Calgary-Region

Location and history
Located in the foothills of the Rocky Mountains, Calgary sits on the Canadian prairie, at the confluence of the Bow and Elbow Rivers. Two major highways systems also intersect there: the Trans-Canada east-west highway and the CANAMEX Corridor, which runs north-south, linking Canada and Mexico. It is the largest city in the western province of Alberta, and the fourth largest in the country.

The city is 848 sq.km/327 sq.mi and is surrounded by 19 distinct municipalities and jurisdictions. Outside the metropolitan area lies plenty of open space - room for recreation and expansion. And it has grown rapidly, leading the nation in both total population growth (26.1 %) and average annual growth (27 %) in the decade between 1998 and 2007. More recent growth has been modest.

Originating as a small police post in 1883, the following year Calgary began enjoying the benefit of the new Canadian Pacific Railway. It became incorporated that year, 1884, and became an official city in 1893.

The discovery of oil in the early 1900s would shape the city's future but would not spur demographic and economic growth for another 40 years. In the 1970s, during the Arab Oil Embargo, Calgary's oil became critical and the city prospered and grew further.

The majority of Canada's energy company headquarters are located there. Yet its rapidly expanding economy has diversified far beyond its traditional strength. Technology, manufacturing, financial services, transportation and logistics, tourism, film and creative industries have all vaulted Calgary's international reputation from one of a cowboy oil town to one of diverse innovation. In 1988 Calgary hosted the Olympic Winter Games.

Economy
The rough economic seas of the past few years have touched every city in Canada, and while some have experienced extreme swells and dips, others have had a smoother ride. Calgarians have been relatively lucky - the city has remained a vibrant, attractive destination for businesses and residents alike.

Calgary's vitality could be attributed to its young population. With an average age of 35, Calgary residents are among the most entrepreneurial in Canada. The city's workforce has the highest productivity and participation rates in the country, and trend-watchers predict that, even in the face of a volatile economy, the city will continue to grow.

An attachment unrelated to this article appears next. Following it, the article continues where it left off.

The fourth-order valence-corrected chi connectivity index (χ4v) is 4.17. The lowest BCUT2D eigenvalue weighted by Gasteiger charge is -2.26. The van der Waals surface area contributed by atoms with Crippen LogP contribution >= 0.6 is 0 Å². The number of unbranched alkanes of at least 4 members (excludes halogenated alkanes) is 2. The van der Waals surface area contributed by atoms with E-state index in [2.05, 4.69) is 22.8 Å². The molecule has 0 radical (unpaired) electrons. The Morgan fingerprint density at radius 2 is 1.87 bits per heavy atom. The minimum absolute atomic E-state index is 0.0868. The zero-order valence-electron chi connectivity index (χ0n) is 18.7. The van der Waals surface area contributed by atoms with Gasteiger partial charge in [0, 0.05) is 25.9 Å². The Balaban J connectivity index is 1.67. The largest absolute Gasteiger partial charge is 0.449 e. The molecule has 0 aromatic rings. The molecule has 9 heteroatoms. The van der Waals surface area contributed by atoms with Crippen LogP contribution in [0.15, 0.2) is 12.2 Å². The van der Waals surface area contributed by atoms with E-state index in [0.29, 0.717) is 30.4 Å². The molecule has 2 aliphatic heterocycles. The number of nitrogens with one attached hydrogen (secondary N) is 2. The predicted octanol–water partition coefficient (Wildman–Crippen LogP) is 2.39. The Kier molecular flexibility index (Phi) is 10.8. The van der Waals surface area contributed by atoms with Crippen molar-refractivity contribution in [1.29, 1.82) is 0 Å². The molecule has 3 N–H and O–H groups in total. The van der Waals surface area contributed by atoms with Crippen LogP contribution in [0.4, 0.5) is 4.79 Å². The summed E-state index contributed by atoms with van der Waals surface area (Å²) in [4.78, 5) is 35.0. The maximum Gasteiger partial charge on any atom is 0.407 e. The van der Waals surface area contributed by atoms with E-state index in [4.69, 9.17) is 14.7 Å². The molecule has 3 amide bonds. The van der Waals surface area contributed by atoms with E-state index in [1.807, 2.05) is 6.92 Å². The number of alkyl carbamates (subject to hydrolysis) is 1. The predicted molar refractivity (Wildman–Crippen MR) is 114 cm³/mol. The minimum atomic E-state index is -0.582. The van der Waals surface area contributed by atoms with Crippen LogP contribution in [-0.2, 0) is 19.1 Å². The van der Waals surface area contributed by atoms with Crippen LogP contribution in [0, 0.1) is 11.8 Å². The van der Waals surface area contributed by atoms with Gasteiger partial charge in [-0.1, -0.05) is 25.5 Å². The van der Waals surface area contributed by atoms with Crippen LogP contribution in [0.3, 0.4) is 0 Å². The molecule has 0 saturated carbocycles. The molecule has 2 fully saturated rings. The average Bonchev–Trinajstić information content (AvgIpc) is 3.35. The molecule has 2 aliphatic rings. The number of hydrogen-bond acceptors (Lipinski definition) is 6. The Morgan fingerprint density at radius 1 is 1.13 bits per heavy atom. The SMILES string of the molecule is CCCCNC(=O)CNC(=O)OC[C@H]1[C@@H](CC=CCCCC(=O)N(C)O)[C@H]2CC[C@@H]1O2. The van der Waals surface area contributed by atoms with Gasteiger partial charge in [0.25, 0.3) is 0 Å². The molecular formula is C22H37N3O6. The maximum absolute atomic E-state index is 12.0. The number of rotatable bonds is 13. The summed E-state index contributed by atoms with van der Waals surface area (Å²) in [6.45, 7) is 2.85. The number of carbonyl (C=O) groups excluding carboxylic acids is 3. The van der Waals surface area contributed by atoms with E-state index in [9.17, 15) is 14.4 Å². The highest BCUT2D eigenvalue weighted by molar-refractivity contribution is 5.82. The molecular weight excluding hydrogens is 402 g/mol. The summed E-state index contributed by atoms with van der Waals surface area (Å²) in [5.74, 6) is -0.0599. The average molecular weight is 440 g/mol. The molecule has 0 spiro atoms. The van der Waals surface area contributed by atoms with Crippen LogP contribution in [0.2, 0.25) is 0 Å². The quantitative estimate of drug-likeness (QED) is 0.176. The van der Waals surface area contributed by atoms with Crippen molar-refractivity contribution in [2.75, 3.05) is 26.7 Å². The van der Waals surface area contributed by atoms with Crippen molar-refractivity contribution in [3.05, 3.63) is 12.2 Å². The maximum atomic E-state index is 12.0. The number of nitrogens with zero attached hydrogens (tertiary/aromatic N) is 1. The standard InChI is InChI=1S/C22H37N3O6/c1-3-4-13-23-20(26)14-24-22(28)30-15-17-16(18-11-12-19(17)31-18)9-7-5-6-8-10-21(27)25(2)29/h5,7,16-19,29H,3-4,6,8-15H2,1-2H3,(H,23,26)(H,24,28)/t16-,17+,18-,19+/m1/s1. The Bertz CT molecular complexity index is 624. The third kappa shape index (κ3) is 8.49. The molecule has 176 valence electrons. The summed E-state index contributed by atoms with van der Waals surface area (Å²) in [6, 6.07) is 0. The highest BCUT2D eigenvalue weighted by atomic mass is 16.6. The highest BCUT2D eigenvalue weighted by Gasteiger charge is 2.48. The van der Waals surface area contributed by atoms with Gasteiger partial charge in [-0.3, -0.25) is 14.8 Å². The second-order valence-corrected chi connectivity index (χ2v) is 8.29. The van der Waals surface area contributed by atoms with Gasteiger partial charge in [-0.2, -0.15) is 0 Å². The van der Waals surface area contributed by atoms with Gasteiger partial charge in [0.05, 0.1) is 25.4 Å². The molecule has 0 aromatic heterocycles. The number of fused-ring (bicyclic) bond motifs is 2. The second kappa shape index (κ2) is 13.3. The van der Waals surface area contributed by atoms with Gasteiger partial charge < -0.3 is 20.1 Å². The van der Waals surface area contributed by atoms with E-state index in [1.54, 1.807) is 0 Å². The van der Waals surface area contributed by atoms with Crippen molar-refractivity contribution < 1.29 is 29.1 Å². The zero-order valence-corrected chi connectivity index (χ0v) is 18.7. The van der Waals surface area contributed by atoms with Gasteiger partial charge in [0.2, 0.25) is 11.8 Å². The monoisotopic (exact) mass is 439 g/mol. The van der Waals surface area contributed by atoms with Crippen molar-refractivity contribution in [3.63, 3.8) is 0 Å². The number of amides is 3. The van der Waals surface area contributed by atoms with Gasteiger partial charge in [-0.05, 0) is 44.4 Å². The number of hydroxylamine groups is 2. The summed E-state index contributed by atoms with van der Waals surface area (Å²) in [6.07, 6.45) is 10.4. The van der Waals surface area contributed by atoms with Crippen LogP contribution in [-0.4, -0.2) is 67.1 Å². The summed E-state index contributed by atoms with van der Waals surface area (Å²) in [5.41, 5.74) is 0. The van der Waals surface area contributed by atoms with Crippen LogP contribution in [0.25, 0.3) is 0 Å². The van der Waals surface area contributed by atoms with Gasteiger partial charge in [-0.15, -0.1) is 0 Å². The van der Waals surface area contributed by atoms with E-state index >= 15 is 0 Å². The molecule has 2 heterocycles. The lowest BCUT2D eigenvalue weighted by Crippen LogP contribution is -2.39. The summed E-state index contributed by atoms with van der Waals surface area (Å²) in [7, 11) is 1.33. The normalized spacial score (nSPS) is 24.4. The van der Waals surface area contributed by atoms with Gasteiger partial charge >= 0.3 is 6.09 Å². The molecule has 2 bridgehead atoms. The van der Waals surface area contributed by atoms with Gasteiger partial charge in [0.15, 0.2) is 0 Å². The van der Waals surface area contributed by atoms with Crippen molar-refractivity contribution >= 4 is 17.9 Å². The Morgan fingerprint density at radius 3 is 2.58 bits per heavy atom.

In fact, Calgary Economic Development continues to report that the city is still growing (although more slowly), with healthy job prospects, high average weekly earnings, continued construction, and investment in long-term projects.

Quality of life
When the workday is over, Calgarians have plenty of options when it comes to leisure time, the city boasts a network of bicycle paths and trails, and over 8,000 hectares of parks and open spaces offer a way to escape without leaving the city. The mountains, with their resort towns, ski hills, and hiking trails are just a short drive away.

Calgary's vibrant arts scene includes local theaters, opera, a philharmonic, literary and film festivals, and major concerts. Areas like Kensington and Uptown 17th Avenue are host to an array of boutiques and restaurants. A recent $200 million expansion of one of the city's flagship malls, Chinook Centre, included the opening of western Canada's first Apple store.

Calgarians benefit from a low tax regime: the province of Alberta has no municipal sales tax, provincial sales or provincial general capital tax, and has one of the lowest provincial corporate tax rates in Canada (10%). Alberta is the only Canadian province to have a flat personal income tax rate (10%). All other Canadian provinces work on a sliding income scale.

The area is 'high and dry' - big, blue-sky country - and has four distinct seasons with an average annual snowfall of only 135 cm. The city is warmed by the Chinooks, the dry winds which blow off the Rocky Mountains (just 60 minutes away) and can raise a winter day's temperature by over 20°C/68°F in a matter of hours.

Newcomers will find that opportunities abound for work and play here - something Calgarians have known for years.